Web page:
Daniela Schrack, Erik Hansen,
"Circular Economy from an SDG Perspective: A Multi-Stakeholder Process for Developing Policy Options"
, in Roland Pomberger, Josef Adam, Alexia Aldrian, Michael Altendorfer, Alexander Curtis, Tudor Dobra, Karl Friedrich, Lisa Kandlbauer, Karl E. Lorber, Selina Möllnitz, Thomas Nigl, Renato Sarc, Theresa Sa: Konferenzband zur 15. Recy & DepoTech-Konferenz, Montanuniversität Leoben, Österreich sowie virtuelle Konferenzwelt auf meetyoo, 18. - 20. November 2020, Leoben, Seite(n) 719-725, 2020
Circular Economy from an SDG Perspective: A Multi-Stakeholder Process for Developing Policy Options
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Konferenzband zur 15. Recy & DepoTech-Konferenz, Montanuniversität Leoben, Österreich sowie virtuelle Konferenzwelt auf meetyoo, 18. - 20. November 2020
The concept of Circular Economy (CE) is viewed to be a promising approach to help reduce global sustainability pressures. The United Nations (UN) ?2030 Agenda for Sustainable Development?, with its 17 Sustainable Development Goals (SDGs), explicitly includes CE targets within SDG 12 (?Responsible Consumption and Pro-duction?).
In this regard, we conduct a longitudinal case study about a multi-stakeholder process for developing CE policies for the Austrian Federal Government from an SDG perspective (the UniNEtZ project). The UniNEtZ project is a unique policy development process in Austria which actually involves about 400 scientists from 16 universities and 3 research institutions over various disciplines. The aim is to provide the Austrian government by 2021 with a catalogue of integrable and con-sistent policy actions (?Option report?) to reach the 17 SDGs.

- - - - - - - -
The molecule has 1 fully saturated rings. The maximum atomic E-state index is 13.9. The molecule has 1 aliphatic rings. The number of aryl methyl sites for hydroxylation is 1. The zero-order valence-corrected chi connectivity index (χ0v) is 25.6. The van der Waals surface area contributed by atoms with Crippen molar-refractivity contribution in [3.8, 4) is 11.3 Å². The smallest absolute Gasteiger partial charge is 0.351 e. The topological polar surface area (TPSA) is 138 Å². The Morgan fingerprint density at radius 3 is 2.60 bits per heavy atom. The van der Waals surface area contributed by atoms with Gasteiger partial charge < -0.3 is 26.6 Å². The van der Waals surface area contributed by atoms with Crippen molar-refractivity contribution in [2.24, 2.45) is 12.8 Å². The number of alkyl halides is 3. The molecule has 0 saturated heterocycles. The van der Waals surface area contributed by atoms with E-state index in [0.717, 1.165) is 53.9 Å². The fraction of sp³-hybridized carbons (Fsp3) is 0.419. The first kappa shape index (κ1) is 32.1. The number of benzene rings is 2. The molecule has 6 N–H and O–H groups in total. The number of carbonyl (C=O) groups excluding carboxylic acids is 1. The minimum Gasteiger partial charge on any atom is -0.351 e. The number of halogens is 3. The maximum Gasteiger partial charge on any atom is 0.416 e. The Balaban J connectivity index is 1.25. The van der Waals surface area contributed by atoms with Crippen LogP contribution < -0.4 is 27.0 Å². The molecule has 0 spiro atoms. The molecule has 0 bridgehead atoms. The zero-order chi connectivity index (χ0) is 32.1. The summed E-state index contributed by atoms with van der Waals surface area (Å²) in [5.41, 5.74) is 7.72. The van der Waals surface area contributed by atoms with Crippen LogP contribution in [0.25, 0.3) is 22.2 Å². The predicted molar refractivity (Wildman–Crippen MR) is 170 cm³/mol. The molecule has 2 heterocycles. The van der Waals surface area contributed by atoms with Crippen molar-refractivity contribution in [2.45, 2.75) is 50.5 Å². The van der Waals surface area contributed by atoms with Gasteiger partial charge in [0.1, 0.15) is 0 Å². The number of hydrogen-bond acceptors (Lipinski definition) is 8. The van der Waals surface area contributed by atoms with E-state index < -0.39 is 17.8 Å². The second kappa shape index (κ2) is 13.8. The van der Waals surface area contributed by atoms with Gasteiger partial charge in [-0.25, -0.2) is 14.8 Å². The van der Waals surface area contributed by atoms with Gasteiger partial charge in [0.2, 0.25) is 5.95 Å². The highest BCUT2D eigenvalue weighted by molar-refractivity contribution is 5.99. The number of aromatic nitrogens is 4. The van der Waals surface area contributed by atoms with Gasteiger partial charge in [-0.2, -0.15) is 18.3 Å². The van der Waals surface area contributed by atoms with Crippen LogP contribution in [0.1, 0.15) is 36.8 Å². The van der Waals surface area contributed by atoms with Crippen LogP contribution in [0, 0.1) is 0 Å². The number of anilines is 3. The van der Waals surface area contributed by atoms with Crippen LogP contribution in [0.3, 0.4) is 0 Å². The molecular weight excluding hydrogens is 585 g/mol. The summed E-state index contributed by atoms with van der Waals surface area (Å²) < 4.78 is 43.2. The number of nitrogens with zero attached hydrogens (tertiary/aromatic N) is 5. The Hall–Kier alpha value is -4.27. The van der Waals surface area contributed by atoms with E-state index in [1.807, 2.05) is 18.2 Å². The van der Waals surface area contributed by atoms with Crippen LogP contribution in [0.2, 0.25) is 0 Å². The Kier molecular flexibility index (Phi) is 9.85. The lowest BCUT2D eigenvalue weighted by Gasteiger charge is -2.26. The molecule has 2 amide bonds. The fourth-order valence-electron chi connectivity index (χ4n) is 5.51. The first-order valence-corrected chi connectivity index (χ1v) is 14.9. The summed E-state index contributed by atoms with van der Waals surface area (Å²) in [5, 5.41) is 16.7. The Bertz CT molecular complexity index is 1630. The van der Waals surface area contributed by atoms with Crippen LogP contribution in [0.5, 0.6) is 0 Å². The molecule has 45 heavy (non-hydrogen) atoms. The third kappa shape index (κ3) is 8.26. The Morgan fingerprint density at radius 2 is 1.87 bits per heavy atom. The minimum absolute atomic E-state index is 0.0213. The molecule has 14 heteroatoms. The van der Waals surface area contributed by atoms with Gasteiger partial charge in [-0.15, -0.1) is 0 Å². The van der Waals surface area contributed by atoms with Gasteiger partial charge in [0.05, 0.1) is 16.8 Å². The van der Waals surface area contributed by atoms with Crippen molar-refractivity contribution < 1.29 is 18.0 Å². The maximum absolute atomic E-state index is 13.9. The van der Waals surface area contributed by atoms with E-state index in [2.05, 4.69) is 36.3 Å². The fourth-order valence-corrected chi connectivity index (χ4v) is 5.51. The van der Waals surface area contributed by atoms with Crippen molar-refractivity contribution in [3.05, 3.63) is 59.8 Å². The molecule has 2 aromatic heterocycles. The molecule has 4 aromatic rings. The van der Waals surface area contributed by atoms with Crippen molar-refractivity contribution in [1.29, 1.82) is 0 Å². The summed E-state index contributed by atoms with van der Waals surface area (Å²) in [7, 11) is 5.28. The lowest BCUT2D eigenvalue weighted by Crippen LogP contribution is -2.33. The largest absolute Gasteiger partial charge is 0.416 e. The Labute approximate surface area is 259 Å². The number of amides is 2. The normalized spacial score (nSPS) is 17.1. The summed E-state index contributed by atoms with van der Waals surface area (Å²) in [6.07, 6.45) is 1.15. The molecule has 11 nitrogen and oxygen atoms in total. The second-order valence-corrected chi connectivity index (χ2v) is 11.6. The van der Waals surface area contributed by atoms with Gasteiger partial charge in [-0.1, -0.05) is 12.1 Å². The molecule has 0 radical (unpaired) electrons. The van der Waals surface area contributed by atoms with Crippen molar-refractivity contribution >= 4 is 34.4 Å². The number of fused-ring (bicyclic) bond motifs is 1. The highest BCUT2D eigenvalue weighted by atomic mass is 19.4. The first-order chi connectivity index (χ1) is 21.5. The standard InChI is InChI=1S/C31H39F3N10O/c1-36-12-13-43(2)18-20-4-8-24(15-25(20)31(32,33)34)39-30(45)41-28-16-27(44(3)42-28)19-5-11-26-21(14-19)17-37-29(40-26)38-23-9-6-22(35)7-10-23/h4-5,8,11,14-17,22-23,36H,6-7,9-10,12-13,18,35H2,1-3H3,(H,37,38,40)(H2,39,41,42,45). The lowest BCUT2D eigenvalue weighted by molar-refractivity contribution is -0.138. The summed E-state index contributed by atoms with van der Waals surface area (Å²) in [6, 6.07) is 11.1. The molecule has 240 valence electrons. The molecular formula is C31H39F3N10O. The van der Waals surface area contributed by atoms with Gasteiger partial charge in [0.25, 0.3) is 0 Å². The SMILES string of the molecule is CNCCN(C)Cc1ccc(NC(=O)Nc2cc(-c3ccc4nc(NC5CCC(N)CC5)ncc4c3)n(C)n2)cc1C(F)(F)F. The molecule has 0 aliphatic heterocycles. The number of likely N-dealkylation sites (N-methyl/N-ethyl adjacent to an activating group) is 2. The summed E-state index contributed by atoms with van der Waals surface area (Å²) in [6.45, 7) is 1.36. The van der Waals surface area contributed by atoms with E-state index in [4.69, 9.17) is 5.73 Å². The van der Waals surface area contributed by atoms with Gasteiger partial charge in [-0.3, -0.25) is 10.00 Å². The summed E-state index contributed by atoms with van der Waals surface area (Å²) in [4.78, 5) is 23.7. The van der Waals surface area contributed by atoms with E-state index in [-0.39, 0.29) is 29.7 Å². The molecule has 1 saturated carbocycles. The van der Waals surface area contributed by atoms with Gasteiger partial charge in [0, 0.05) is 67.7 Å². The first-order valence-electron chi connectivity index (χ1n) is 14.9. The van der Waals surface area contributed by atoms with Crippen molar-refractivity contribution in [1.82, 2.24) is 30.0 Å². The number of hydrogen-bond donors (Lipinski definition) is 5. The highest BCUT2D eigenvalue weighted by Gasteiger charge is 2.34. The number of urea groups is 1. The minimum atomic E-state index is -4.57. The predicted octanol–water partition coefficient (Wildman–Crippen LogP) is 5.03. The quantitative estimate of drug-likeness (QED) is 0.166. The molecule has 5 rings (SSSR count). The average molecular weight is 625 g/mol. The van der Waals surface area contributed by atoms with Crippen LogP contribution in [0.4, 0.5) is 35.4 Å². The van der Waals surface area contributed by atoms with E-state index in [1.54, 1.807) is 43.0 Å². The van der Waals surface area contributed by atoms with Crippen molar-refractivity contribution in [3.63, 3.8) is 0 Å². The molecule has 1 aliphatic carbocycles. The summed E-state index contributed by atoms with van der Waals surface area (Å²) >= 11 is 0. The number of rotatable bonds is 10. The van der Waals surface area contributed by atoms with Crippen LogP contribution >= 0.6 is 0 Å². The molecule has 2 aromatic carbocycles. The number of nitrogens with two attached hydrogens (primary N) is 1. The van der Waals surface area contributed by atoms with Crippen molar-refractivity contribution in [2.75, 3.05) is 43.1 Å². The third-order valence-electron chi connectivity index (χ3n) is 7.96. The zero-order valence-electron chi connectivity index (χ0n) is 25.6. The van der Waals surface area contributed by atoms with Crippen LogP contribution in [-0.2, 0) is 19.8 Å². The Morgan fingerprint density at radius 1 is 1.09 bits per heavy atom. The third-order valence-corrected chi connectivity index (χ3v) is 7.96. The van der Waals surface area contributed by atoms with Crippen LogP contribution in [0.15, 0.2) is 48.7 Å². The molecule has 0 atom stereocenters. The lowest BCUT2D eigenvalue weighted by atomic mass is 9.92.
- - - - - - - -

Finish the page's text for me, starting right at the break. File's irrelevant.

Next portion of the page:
Within this context, the main research question is how multi-stakeholder processes can enable the development of CE policy options. Our analysis draws on the theory of change (ToC) which refers to defining linear cause-and-effect chains from initiative implementation to societal impact. The qualitative data is obtained from various sources like literature reviews, semi-structured expert interviews, eth-nographic informal interviews with stakeholders, and participatory observation of industry and scientific events or stakeholder workshops. Data collection will be done over 3 years, starting from January 2019 until the end of 2021.
The findings cover a) a process framework clarifying how different stakeholders from academia, industry, research funding agencies and government collaborate, b) how knowledge is created and transferred within this multi-stakeholder process, and c) what outputs, outcomes, and impacts can be realized at the national level in the context of developing CE policies using an SDG framework.